Tag Archives: opposition

January Update

We have certainly been giving the Planning Authority plenty of work. So far there have been over 200 objections sent in by local residents opposed to the scheme.

Although the published deadline for sending in objections was 12 December 2014, the planning website says ‘The County Council will take into account all representations which are received up until three days before the proposal is considered for decision.So, if you had meant to send in an objection but just didn’t get around to it, there is still time.

Hilltop Action Group Committee has also been busy sending in objections – 12 so far.  We have still got a few more to complete and send in.

The ones submitted so far are (over 60 pages in total):

  1. Validity of Noise Assessment Report
  2. Accuracy of Mineral Application Form
  3. Communities Affected by the Hilltop Scheme
  4. Noise
  5. Geological & Hydrogeological Issues
  6. Inconsistent & Missing Drawings
  7. Water Attenuation Lagoons & Water Discharge
  8. Public Rights of Way
  9. Air Quality
  10. Health Impact
  11. Transport Assessment
  12. Ecology

The full text of these can be found from the menu on the left.

At the moment we have no idea when the Planning Committee meeting, which will make the decision on the application, will be. Scheduled dates for the next few Planning Committee meetings are: 9 February , 9 March , 20 April , 11 May , 8 June, 13 July, 10 August and 7 September. We will probably only get about five days notice.

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Derbyshire Times & Provectus Exhibitions

We’re in the Derbyshire Times again. Click here to read the article.

In the article Bryn Hopkinson, consultant to Provectus who are planning the three-year extraction on the land, owned by Hilltop Farm, said:

“We mailed about 2000 people about our plans and we are really hoping that all of those that can, whether in favour or against, will come along to our public exhibitions to join in the discussion about the way forward, particularly the community benefits. And don’t forget, this will create jobs.”

So, lets all turn up and see how much of a discussion he is prepared to have.

I wonder what ‘community benefits‘ he has in mind that will compensate us for at least three years of noise, dust, pollution, damage to health, destruction of the landscape, damage to wildlife, increased HGV traffic and loss in value of our homes.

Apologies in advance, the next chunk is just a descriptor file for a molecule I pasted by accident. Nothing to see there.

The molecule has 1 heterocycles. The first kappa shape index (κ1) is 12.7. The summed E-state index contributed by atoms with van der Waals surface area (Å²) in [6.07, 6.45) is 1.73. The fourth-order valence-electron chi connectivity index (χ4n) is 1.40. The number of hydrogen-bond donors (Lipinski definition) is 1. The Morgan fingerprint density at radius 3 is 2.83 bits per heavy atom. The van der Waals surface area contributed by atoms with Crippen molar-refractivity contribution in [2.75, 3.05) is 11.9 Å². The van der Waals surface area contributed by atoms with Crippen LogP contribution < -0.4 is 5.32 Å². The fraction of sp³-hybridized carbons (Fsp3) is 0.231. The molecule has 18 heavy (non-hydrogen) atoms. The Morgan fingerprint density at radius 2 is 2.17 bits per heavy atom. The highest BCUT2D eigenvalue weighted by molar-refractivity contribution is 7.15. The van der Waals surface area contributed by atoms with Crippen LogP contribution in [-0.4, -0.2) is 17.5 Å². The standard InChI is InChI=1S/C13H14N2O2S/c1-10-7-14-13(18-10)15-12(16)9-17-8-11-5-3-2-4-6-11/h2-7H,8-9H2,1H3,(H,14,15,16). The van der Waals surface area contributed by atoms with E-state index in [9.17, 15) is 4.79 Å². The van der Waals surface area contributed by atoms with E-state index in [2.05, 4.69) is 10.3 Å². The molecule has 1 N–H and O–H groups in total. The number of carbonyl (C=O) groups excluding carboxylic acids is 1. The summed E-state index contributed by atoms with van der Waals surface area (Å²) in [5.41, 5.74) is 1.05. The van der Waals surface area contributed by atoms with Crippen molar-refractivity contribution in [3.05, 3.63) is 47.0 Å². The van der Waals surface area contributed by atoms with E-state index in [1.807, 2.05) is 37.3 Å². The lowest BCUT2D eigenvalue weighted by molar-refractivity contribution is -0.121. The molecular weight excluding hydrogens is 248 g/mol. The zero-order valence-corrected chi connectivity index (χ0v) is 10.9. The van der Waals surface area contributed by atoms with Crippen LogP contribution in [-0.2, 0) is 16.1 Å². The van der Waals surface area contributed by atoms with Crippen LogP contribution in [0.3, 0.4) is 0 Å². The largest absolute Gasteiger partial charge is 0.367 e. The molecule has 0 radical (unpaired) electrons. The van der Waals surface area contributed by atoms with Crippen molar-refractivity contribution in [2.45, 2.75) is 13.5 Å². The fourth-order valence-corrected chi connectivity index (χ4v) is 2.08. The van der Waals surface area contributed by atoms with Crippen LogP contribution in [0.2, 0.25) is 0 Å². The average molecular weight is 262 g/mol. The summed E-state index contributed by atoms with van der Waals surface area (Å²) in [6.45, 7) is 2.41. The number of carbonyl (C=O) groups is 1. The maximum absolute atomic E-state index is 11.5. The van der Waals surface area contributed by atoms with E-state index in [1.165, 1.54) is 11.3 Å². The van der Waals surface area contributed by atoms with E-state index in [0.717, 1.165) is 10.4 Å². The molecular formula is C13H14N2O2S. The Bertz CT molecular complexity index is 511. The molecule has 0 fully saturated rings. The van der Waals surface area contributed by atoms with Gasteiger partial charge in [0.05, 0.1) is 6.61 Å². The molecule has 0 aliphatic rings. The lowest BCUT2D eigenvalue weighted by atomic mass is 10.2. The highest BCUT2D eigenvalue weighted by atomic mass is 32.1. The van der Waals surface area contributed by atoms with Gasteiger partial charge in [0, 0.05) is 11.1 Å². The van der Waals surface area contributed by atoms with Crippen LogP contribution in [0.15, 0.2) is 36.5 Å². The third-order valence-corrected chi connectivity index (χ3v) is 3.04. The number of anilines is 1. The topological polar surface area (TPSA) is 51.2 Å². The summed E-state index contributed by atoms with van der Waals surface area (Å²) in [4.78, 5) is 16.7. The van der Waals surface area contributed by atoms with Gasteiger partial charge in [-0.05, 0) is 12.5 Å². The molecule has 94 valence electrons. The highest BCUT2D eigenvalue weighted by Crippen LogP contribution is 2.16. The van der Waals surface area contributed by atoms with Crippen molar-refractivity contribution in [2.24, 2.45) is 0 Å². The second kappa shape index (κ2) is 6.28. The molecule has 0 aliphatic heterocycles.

It will also be interesting to see how many jobs he thinks it will create.

After you’ve been to the exhibition post your thoughts about what he has to say on the Have your say page.

New Provectus statement

I see that Mr Hopkinson of Provectus has added a new statement to their website. Notice it is no longer called a blog as he is not prepared to accept open comment and discussion! Once again we appear to be calling the tune – everything is a reaction to what we are saying – there is nothing new from Provectus.

In his piece, Mr Hopkinson uses the phrase ‘…allegedly contained within the formal Provectus proposal to Derbyshire County Council…’ when referring to the words ‘proposed extension’ and ‘proposed extension area’ which I had quoted. There is nothing ‘alleged’ about them – they are there in black and white in the Provectus documents. I agree they appear to make no sense but this is due to his mistake not mine. As Provectus have submitted erroneous documents then it is up to them to sort it out with the planning authority.

Interestingly Mr Hopkinson seems to make rather a lot of sloppy mistakes. When he contacted me via the website on 3 May he correctly referred to me as Mr Gregory, yesterday for some unknown reason he called me Mr Garrett!

Good to know that the other two sites he has his eyes on are not around here, but not so sure the folks in Nottinghamshire will be as happy.

He goes on to address the concerns we have voiced on the flyer for tonight’s meeting. I will respond to his comments as follows:

  1. Noise – any noise produced by the Hilltop Opencast Project is more noise regardless of statutory limits. We like the peace and quiet.
  2. Landfill/Waste Disposal – they’re taking 175,000 tonnes of coal out, so they must be going to bring 175,000 tonnes of something back in or leave a big hole.
  3. House values – Nominal house values will probably not be greatly affected but they will be unsalable. Anyone who wants or needs to move in the next 5 or 6 years will find it very difficult without drastically reducing their selling price. As for an enhanced green environment, I find that very hard to believe. We all know that the contours of land reclaimed after opencasting are never natural but usually flat and featureless. Hedgerows may be replaced but will take many years to mature. Large trees, like the ones that will have to be removed to make way for the coal processing area, will take nigh on a hundred years to mature. Wild life will be driven away by the noise and dust and take many years to return.
  4. Traffic – The A61 is a major concern as this is regularly congested through Clay Cross. All lorries will use the Royal Oak roundabout which is a busy crossing point for pupils going to and from Tupton Hall School. We have yet to hear where the lorries will go having reached the Royal Oak roundabout. Indeed the Scoping Opinion in response to the Provectus proposal states ‘The Highway Authority considers the details of the proposed lorry routing to be inaccurate.’ 10 vehicle movements a day? One Provectus document gives a maximum of 20 loads per day. That’s 20 in and 20 out plus a matching number at some time to refill the hole – I make that 80.
  5. Dust/Pollution – as with noise, any dust or pollution produced by the Hilltop Opencast Project is more dust and pollution regardless of statutory limits. Talk to anyone who has lived near to an opencast site and they will tell you that despite regulations and monitoring dust and pollution is horrendous.